Archives: September 2017

Casablanca

“Mr. Rains?” There was no answer. The assistant knocked again. “Mr. Rains? I have a message from Mr. Wallis.” “Read it to me,” said Rains from inside the dressing room. “It’s sealed, Mr. Rains. The message is for you. From Mr. Wallis.” “If Hal wants to give me a message he can come down and

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Anything Wet Or Dry

She loved the city cloaked in rain and fog. The wet gray mist seemed to her romantic. To me it was funereal, from the back of the cab watching the wipers smear the rain but she was almost giddy sitting on the edge of the seat craning her neck to see the building-tops wreathed in

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Sanctuary

At first I denied it, telling myself autumn was coming early. Leaves can begin to turn in July. It had been a dry spring. But there were the birds. In the three weeks since coming here we hadn’t seen a single bird. I took up the satchel of food I’d scavenged from the deserted  grocery.

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The Spirits Wish Me

Tsou-Tahi burns with shame. A simple task usually relegated to women, the gathering of medicine herbs. But even at this Tsou-Tahi fails. Time and again he returns to Yatoyenh with an empty sack. The old man shakes his head and retraces Tsou-Tahi’s trail, always finding the plants with ludicrous ease. This time he shows Tsou-Tahi his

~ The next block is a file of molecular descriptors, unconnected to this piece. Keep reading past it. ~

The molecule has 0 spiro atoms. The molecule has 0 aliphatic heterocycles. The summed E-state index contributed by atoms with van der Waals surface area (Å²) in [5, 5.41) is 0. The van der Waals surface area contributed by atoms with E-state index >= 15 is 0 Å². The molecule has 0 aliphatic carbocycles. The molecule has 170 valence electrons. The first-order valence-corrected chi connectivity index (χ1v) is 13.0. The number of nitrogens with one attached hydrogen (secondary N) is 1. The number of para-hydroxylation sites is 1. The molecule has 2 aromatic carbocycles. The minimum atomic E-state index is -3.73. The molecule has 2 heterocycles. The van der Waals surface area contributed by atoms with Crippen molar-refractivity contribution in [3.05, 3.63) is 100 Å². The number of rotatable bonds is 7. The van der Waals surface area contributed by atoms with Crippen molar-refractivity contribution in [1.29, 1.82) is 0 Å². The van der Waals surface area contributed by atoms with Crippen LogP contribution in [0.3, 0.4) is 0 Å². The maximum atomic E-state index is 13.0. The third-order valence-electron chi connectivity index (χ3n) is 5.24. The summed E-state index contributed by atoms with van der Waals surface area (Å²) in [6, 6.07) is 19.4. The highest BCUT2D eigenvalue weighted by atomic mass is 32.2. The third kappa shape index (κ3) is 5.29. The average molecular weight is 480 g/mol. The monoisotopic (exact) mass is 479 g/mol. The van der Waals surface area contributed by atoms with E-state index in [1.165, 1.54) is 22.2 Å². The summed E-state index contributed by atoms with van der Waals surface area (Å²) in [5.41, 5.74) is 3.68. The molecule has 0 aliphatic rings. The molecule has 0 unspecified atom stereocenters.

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The Death of Colonel Nguyen

Civilians thought of Green Berets as Army Special Forces. It was more complicated than that. Our orders came from the Agency or the President. Our activities were top secret. Even General Westmoreland had no idea of what we did or who we were. And of course, we weren’t supposed to be in Cambodia at all.

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Pass Without Notice

The old man looked young, even when dying. Worked hard all his life and was never quick to tell anyone about his cancer, never quick to settle his affairs even after the coughing left him exhausted night after night, collapsed in his recliner with Pat Robertson on the TV. You might think he would never

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They Are Real

She sat cradling her mug of tea. From time to time she would lower her face to it, close her eyes and inhale the fragrant steam. This was the tenth night in a row she had awakened screaming at precisely 2:10 am, the tenth morning after she had lain awake with the visions she would

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Postwar

In January 1946, Corporal Stuart Dulley was discharged from the United States Marine Corps in which he had served since September 1940. His wounded arm had healed as much as it was going to, which wasn’t much. Other men at the hospital were aching to get back to something. Wives, jobs, hometowns. Stuart’s parents had

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My Dinner With Andrei

I know you cannot speak. Trust me. This is for the best. Perhaps you have heard the stories. That I cut their tongues out and ate them, slit them like grain sacks and swallowed their innards like borscht. Or that I was in KGB and went about on the Moscow trains with the organs of

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